As shown above in Screenshot 2 the ANID value (marked by Tracker 1) is accessible from within As shown above in Screenshot 4, the IDE value (marked by Tracker 2) is accessible from within

Search on Google

After reading the email, we returned to to do a search for "runny nose." After all, it is the season for colds.

One thing to note for any search functionality that returns suggestions while you type: this functionality doubles as a key logger. For example, when searching for "runny nose" we can observe every keystroke being sent to Google in real time.

Search autocomplete

Screenshot 5

As shown in the above screenshot, every keystroke entered while searching is tied to the first tracking cookie documented in our scan. The text entered in the search box is highlighted in yellow, and we can observe each new keystroke being sent to Google, with the get request mapped to the cookie ID set in Screenshot 2.

Breakpoint 2: Search activity on is (obviously) managed by Google. The full search activity, including individual keystrokes, is tracked and tied to Tracker 1.

Step B. Medical Information

The search for information about a runny nose leads to a page on the Mayo Clinic web site. Visiting this page kicks off some additional tracking and advertising-related behavior.

First, we see the Google Analytics ID for the Mayo Clinic site mapped to the second tracking cookie ID. The Google Analytics ID for the Mayo Clinic site, along with the referrer URL, are both highlighted in yellow.

Mayo Clinic Analytics mapping

Screenshot 6

Then, we can observe what appears to be additional adtech and tracking-related behavior connected to this same tracking cookie ID

Mayo Clinic ad tracking behavior

Screenshot 7

As we can see in the above screenshot, the referrer url is from the specific page on the Mayo Clinic web site. As noted above, the cookie IDs are mapped to a specific identity known to Google. Thus, Google knows when the account used for this scan searched for a specific piece of medical information, and accessed a web site about it. Because these tracking cookies were set when a person logged into GMail, this activity can be directly tied to a specific person.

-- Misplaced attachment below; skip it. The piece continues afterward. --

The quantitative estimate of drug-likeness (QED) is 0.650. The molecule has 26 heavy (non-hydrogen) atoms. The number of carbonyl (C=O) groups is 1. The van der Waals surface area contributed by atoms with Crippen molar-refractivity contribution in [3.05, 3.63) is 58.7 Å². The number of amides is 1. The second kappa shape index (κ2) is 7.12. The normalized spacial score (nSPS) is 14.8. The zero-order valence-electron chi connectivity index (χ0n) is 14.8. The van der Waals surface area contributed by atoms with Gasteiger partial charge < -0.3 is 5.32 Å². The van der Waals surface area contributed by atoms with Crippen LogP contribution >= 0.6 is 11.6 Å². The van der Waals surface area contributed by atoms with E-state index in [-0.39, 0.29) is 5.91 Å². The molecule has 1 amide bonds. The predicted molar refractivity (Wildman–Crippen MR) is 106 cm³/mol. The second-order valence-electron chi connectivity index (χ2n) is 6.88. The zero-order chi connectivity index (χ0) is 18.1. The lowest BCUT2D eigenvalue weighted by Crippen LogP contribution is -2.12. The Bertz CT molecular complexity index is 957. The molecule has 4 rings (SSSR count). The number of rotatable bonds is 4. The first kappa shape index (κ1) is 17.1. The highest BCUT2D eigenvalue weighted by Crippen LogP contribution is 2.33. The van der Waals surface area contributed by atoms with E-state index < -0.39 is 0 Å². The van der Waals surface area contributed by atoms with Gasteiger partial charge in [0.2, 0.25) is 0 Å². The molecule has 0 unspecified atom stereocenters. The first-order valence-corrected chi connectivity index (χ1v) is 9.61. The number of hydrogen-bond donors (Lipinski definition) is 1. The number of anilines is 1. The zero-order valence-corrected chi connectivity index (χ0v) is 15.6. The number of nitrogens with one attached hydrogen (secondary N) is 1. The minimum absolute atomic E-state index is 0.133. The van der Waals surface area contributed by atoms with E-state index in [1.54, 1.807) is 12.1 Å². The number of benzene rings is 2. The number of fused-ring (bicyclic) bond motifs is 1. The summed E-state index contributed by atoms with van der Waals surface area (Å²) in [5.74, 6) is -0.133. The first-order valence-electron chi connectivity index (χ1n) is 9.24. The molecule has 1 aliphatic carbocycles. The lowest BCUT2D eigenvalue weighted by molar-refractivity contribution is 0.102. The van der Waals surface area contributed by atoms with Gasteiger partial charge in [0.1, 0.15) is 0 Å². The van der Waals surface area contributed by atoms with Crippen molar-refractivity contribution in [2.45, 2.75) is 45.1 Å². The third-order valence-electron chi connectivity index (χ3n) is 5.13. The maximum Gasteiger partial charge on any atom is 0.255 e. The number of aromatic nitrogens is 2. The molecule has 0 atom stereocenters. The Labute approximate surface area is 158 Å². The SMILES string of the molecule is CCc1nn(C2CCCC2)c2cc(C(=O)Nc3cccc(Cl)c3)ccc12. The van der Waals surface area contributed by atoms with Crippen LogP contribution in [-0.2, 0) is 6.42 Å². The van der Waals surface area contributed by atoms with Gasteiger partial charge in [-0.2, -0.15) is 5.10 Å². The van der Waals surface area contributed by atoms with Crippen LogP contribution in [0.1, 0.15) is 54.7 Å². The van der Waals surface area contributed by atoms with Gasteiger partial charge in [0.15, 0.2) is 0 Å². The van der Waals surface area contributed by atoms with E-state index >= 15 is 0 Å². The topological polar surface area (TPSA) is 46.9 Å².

Breakpoint 3: when a person moves off a Google property, the tracking switches to Tracker 2, which can be read by Doubleclick. Screenshot 6 shows Tracker 2 being mapped to the Google Analytics ID of Mayo Clinic. Screenshot 7 shows additional ad related behavior connected to Tracker 2. In this section, we can observe two additional subdomains; (often connected to Analytics) and (generally connected to ads). It is not clear why the Tracker 2 value, which was clearly set in an advertising/tracking context, needs to be mapped to a Google Analytics ID.

Step C. YouTube

After visiting the Mayo Clinic web site, the scan continued on YouTube. Here, we searched for a video about a "runny nose" and watched the video.

As noted above when searching using Google, YouTube search also functions as a key logger, and ties the results to a cookie ID that is directly connected to a person's real identity.

Mapping cookies in YouTube

Screenshot 9

Screenshot 9 shows the "ru" of the eventual search query "runny nose". As shown in Screenshot 5 related to searching on Google, a request is sent for every keystroke, including spaces and deletions.

Breakpoint 4: Search activity within YouTube is managed by Google. As with search on, the full search activity, including individual keystrokes, is tracked and tied to Tracker 1.

Step D. School-supplied LMS

After searching for and watching a video about a runny nose, the scan proceeded to log in to a K12 instance of Canvas.

For this scan, the person logged into the LMS with a school-provided email account. The school provided email account was not provisioned from a GSuite for EDU domain. The email address was from a domain connected to a K12 school district connected to a student account.

After the person logs into Canvas, both cookie IDs are mapped to Instructure's Google Analytics ID. The mapping occurs via 302 redirects, with the Analytics ID contained in URL calls that include the Cookie IDs in the request headers. The process is documented in the screenshots below, and is similar to the mapping that occurred while browsing the Mayo Clinic web site.

The referring URL is clearly a course within the LMS. The Google Analytics ID (UA-9138420) that belongs to Canvas/Instructure is highlighted in yellow.

The first call is to As you can see in the screenshot below, the request includes the Google Analytics ID and the tracking cookie in the request header. The response returns a redirect that also includes the Google Analytics ID.

First call to map trackers in Canvas

Screenshot 10

As shown in Screenshot 10, the URL specified by the redirect points to The redirect also contains the Google Analytics ID for Instructure.

Mapping trackers in Canvas

Screenshot 11

As described and shown in Screenshots 10 and 11, these two calls map both cookie IDs to Instructure's Google Analytics ID. To emphasize, both of the cookie IDs mapped to Instructure's Google Analytics ID are also directly connected to a personal GMail account that is tied to a person's identity.